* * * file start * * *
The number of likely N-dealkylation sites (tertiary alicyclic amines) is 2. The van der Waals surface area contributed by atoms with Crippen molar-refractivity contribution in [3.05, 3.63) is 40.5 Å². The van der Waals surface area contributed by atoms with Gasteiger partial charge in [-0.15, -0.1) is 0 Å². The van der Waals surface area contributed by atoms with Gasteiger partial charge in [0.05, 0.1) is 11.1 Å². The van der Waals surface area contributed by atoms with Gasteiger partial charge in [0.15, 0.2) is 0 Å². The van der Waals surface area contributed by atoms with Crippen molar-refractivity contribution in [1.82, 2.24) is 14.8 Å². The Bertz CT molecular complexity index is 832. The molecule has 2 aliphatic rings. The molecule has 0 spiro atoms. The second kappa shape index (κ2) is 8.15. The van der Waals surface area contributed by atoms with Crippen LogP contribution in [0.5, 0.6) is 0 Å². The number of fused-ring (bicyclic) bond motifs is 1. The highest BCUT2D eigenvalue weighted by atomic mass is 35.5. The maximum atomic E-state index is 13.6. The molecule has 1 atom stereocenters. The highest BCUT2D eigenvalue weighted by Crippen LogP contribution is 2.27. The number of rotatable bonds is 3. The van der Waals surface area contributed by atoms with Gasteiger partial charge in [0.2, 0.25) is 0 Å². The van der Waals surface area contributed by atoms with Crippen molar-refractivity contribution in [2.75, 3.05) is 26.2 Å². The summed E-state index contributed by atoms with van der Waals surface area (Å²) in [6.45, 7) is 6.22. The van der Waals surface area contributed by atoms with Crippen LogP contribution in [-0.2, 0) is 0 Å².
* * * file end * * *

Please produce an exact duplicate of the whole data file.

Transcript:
The number of likely N-dealkylation sites (tertiary alicyclic amines) is 2. The van der Waals surface area contributed by atoms with Crippen molar-refractivity contribution in [3.05, 3.63) is 40.5 Å². The van der Waals surface area contributed by atoms with Gasteiger partial charge in [-0.15, -0.1) is 0 Å². The van der Waals surface area contributed by atoms with Gasteiger partial charge in [0.05, 0.1) is 11.1 Å². The van der Waals surface area contributed by atoms with Gasteiger partial charge in [0.15, 0.2) is 0 Å². The van der Waals surface area contributed by atoms with Crippen molar-refractivity contribution in [1.82, 2.24) is 14.8 Å². The Bertz CT molecular complexity index is 832. The molecule has 2 aliphatic rings. The molecule has 0 spiro atoms. The second kappa shape index (κ2) is 8.15. The van der Waals surface area contributed by atoms with Crippen LogP contribution in [0.5, 0.6) is 0 Å². The number of fused-ring (bicyclic) bond motifs is 1. The highest BCUT2D eigenvalue weighted by atomic mass is 35.5. The maximum atomic E-state index is 13.6. The molecule has 1 atom stereocenters. The highest BCUT2D eigenvalue weighted by Crippen LogP contribution is 2.27. The number of rotatable bonds is 3. The van der Waals surface area contributed by atoms with Gasteiger partial charge in [0.2, 0.25) is 0 Å². The van der Waals surface area contributed by atoms with Crippen molar-refractivity contribution in [2.75, 3.05) is 26.2 Å². The summed E-state index contributed by atoms with van der Waals surface area (Å²) in [6.45, 7) is 6.22. The van der Waals surface area contributed by atoms with Crippen LogP contribution in [-0.2, 0) is 0 Å².